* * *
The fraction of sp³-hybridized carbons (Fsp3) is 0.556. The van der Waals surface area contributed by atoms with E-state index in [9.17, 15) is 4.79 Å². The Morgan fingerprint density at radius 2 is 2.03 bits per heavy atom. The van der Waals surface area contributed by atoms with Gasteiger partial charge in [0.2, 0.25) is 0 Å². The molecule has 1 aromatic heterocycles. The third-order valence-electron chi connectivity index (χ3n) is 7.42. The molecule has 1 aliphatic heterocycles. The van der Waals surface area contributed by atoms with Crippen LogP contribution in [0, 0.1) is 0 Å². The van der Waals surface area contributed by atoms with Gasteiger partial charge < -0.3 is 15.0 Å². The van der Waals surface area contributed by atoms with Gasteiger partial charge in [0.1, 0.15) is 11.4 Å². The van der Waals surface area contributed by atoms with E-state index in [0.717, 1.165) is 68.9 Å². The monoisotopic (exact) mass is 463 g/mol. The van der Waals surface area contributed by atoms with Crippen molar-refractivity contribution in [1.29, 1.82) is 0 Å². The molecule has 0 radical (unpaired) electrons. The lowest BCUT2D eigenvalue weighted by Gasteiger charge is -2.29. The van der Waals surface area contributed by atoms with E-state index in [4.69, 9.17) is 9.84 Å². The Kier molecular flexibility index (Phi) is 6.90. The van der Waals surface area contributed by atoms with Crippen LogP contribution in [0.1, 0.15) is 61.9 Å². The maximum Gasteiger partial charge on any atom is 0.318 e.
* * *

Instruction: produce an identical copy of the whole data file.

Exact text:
The fraction of sp³-hybridized carbons (Fsp3) is 0.556. The van der Waals surface area contributed by atoms with E-state index in [9.17, 15) is 4.79 Å². The Morgan fingerprint density at radius 2 is 2.03 bits per heavy atom. The van der Waals surface area contributed by atoms with Gasteiger partial charge in [0.2, 0.25) is 0 Å². The molecule has 1 aromatic heterocycles. The third-order valence-electron chi connectivity index (χ3n) is 7.42. The molecule has 1 aliphatic heterocycles. The van der Waals surface area contributed by atoms with Crippen LogP contribution in [0, 0.1) is 0 Å². The van der Waals surface area contributed by atoms with Gasteiger partial charge < -0.3 is 15.0 Å². The van der Waals surface area contributed by atoms with Gasteiger partial charge in [0.1, 0.15) is 11.4 Å². The van der Waals surface area contributed by atoms with E-state index in [0.717, 1.165) is 68.9 Å². The monoisotopic (exact) mass is 463 g/mol. The van der Waals surface area contributed by atoms with Crippen molar-refractivity contribution in [1.29, 1.82) is 0 Å². The molecule has 0 radical (unpaired) electrons. The lowest BCUT2D eigenvalue weighted by Gasteiger charge is -2.29. The van der Waals surface area contributed by atoms with E-state index in [4.69, 9.17) is 9.84 Å². The Kier molecular flexibility index (Phi) is 6.90. The van der Waals surface area contributed by atoms with Crippen LogP contribution in [0.1, 0.15) is 61.9 Å². The maximum Gasteiger partial charge on any atom is 0.318 e.